The axe falls on precursive handwriting from Department for Education

cursive handwritingcursive handwriting

Breaking News! The DfE announces the end of the lead-in stroke and teaching cursive handwriting from the start. 

Earlier this month, a notification was slipped in silently by the Department for Education (DfE) as part of the supporting documents for the validation of the systematic synthetic phonics programmes (SSP).

Within this document, the DfE stated that early years foundation pupils should NOT be taught separate letters that start on the baseline with a lead-in stroke and should NOT be taught cursive from the start.

Furthermore, they stated ‘all resources designed for children to read should be in print’.

Definition of PRINT: to write (text) clearly without joining the letters together. Children may be taught simple exit strokes for letters that end on the line (a, d, h, i, k, l, m, n, t, u).


A time to celebrate

We have been seeing a rapid growth in the use of the lead-in stroke in handwriting and it is a trend that has been sweeping through schools in every country over recent years.

But this ‘trend’ is like marmite, you either love it or loathe it.

For years we have repeatedly and tirelessly lobbied the Government to ban this fad from our schools and to ensure the correct methods of teaching handwriting are implemented.

Therefore, we are highly delighted by this recent announcement.


The damage lasts a lifetime

This is the first time we have revealed this picture publicly.

Tattoo handwriting


In 2017 a new trend started to appear.

Parents were appearing at our handwriting workshops having had their child’s handwriting copied and tattooed onto their body.

This is a lovely sentiment, but it does highlight the importance of legible handwriting.

We think that this picture speaks a thousand words about the lead-in stroke; for a child not even being able to write their own name in a legible text that can be read clearly by others, there is a clear issue.

This is why we constantly lobbied the Government and urged every school to switch from the lead-in stroke immediately.


So where did it all begin?

The lead-in stroke, also known as the entry stoke, pre-cursive, continuous cursive, or ‘whoosh’ as some children call it, was never intended to be used as a handwriting model.

Lead-in stroke handwriting

It was introduced by advisors in the field of dyslexia as a ‘one style suits all’ and to save time in teaching two different styles of handwriting: printing (letter formation) and then joining (cursive).

It was sold to teaching staff as: Why teach two styles of handwriting when you can teach one?

Dr Rosemary Sassoon is a well renowned typographer and expert on handwriting, particularly that of children. She said ‘the lead-in stroke was introduced to aid the flow of ink from the nib of a fountain pen’. She also said, ‘enforcing the lead-in stroke and continuous cursive as a model is vicious’.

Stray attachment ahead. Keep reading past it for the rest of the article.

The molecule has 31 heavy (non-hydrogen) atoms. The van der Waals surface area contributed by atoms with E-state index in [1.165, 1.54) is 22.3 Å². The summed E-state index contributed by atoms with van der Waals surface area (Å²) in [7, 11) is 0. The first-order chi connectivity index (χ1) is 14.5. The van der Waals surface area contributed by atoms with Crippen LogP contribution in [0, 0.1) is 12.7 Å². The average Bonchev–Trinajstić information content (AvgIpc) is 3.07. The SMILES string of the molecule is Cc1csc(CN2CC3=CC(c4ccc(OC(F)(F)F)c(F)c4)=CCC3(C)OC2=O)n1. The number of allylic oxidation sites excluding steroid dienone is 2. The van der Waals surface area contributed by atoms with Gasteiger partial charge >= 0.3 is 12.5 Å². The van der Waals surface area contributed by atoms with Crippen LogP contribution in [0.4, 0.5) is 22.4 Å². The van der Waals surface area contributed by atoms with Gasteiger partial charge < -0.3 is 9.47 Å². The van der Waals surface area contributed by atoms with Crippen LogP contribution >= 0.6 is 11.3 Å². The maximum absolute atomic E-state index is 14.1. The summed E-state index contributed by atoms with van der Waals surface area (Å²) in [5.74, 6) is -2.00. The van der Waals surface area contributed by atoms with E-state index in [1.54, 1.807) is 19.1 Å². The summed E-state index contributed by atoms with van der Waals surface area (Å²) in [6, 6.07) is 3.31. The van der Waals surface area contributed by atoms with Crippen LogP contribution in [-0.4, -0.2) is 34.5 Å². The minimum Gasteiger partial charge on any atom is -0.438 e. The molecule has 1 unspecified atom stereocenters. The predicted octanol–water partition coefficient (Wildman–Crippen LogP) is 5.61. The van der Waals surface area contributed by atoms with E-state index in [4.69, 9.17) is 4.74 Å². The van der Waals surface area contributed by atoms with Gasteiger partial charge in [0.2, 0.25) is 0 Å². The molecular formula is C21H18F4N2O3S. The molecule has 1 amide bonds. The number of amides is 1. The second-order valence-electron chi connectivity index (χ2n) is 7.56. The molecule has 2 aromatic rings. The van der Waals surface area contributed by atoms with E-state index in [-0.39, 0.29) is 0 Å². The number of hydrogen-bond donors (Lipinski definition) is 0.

We wholeheartedly agree with her.

This is a mis-selling scandal by special needs groups; it is not the fault of school leaders or teaching staff, but what I do see is poor practice.

If we want to raise standards in handwriting and literacy, handwriting should be part of the Initial Teacher Training (ITT); if it were, this hideous trend would never have gained traction.


How to teach and support legible handwriting

We will keep on lobbying the Government to ensure that the lead-in stroke is quickly banished from all schools and for all teaching staff to be trained on teaching handwriting confidently and correctly, based on the science behind how we write.

The lead-in stroke is totally unnecessary even for joined-up handwriting; it damages writing confidence and it prevents automaticity and fluency.

Furthermore, children must be taught to print letters in their handwriting families and not as part of a phonics reading programme.

It is invaluable to know and understand the science behind how we write from the first mark to fluency.

Legible handwriting is achieved by having the basic requirements:

  • A comfortable pencil grip.
  • Good postural and visual control.
  • Bi-lateral integration of motor skills and learning to print first, progressing to joining at the age of 7 years old.

Our vast amount of experience and passion for teaching handwriting correctly sets us apart from any other supplier of handwriting resources and teacher training.

Drawing on our years of expertise and research from teaching thousands of children, teenagers and adults in schools and universities, our books follow scientific research to achieve beautiful speedy and fluent handwriting.

This announcement from the DfE is something to be celebrated, but it is just the first step in building towards the correct teaching of handwriting in all schools.

Ensuring schools and teaching staff have effective support and resources at their disposal is an essential step moving forward.

As a school teacher, what do you think of this announcement from the DfE and do you feel confident about teaching handwriting moving forward?

If you feel your school would benefit from some support switching from the pre-cursive and cursive with the entry/lead-in stroke, help is on hand.

Don’t hesitate to get in touch with us to discuss your concerns and find out how we can support your school moving forward.

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